Tuesday, 6 March 2012

Primary & Secondary Survey

Primary & Secondary Survey:

PRIMARY SURVEY

The Primary Survey, or initial assessment, is designed to help the emergency responder detect immediate threats to life. Immediate life threats typically involve the patient's ABCs, and each is correct as it is found.

 

Life threatening problems MUST be identified first. This is to be completed in an order of priority to ensure the most important steps are undertaken in a logical order ensuring nothing is missed. This systematic approach uses the acronym DRABC.

 

D: Danger:

  • Ensure safety for yourself and any others. Do not put yourself at risk.
  • Remove danger or move the patient.
  • Information: Find out what has happened from witnesses if possible.

 

R: Response:

  • Assess the patient’s level of consciousness using the AVPU score (see levels of response AVPU).

Note: The presence of dementia in the elderly patient can make it hard to accurately assess the mental status and the responder should utilise family/carers to obtain baseline information.

 

A: Airway:

  • Look into their mouth, if any liquid is found place the patient on their side and drain the liquid (postural drainage).
  • Place patient back onto their back and open the airway using a head tilt/chin lift techniques.

 

B: Breathing:

  • Place your ear over the patient mouth and look, listen and feel for 10 seconds.
  • Ask yourself is the patient breathing normally, and not taking occasional gasps of air.
  • If patient is breathing normally carry out a secondary survey.
  • If in any doubt patient is breathing normally dial 999.
  • Asses the patients circulation (pulse and bleeding) if needed start chest compressions or defibrilation (see below).

 

C: Compressions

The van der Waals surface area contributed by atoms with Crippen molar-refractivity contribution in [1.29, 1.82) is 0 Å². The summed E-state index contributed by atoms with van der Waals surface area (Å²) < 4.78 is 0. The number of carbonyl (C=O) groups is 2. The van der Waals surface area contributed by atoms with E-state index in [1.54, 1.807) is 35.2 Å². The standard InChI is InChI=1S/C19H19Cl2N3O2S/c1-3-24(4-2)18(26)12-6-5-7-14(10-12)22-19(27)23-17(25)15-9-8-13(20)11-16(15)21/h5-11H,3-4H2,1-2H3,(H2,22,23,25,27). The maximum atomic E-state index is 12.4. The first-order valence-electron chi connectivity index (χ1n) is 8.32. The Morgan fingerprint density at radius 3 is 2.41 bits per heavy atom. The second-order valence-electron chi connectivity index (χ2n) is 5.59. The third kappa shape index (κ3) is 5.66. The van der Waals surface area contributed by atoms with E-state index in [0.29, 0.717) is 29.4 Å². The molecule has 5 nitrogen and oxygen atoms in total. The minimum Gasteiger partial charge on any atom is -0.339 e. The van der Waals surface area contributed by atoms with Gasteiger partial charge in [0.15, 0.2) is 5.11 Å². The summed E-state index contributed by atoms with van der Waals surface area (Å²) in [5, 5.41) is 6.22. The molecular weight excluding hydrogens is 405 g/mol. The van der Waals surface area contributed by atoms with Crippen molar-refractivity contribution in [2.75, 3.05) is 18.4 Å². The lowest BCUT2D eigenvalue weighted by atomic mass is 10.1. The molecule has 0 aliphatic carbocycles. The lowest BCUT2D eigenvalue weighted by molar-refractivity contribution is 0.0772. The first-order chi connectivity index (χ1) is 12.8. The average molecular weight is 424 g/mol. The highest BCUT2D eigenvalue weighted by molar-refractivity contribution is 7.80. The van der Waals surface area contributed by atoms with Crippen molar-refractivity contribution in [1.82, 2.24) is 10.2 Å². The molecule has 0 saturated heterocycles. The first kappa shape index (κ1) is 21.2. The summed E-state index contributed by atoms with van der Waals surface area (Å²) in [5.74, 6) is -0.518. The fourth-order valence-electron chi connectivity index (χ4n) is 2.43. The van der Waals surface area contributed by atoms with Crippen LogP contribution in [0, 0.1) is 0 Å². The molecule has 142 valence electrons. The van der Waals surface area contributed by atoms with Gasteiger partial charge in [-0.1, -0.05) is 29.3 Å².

• Start chest compressions depth 5-6cm, rate of 100-120 per minute with combined 2 inflations (mouth-to-mouth).
  • Continue at a 30 compression then 2 inflations (mouth-to-mouth is till gold standard treatment)
  • If unwilling to or unable to perform mouth-to-mouth continue with chest compressions only, until paramedics arrive.
  • Remember that the elderly often have an irregular pulse which is rarely life threatening, however the speed of the pulse i.e. too fast or too slow, can be life threatening.

 

Defibrillator:

  • Attach an AED (Automatic External Defibrillator) as soon as it arrives, if available at your workplace. Follow voice prompts.

 

IMPORTANT:

  • Patient should be on a hard surface to allow you to perform quality chest compressions, beds are not ideal. Be careful not to injure yourself removing then from a bed.

 

REMEMBER:

Any resuscitation is better than no resuscitation at all.

 

SECONDARY SURVEY

A focused history and physical exam should be performed after the initial assessment. It is assumed that the life threatening problems have been found and corrected. If that process involved CPR you may not get to this stage.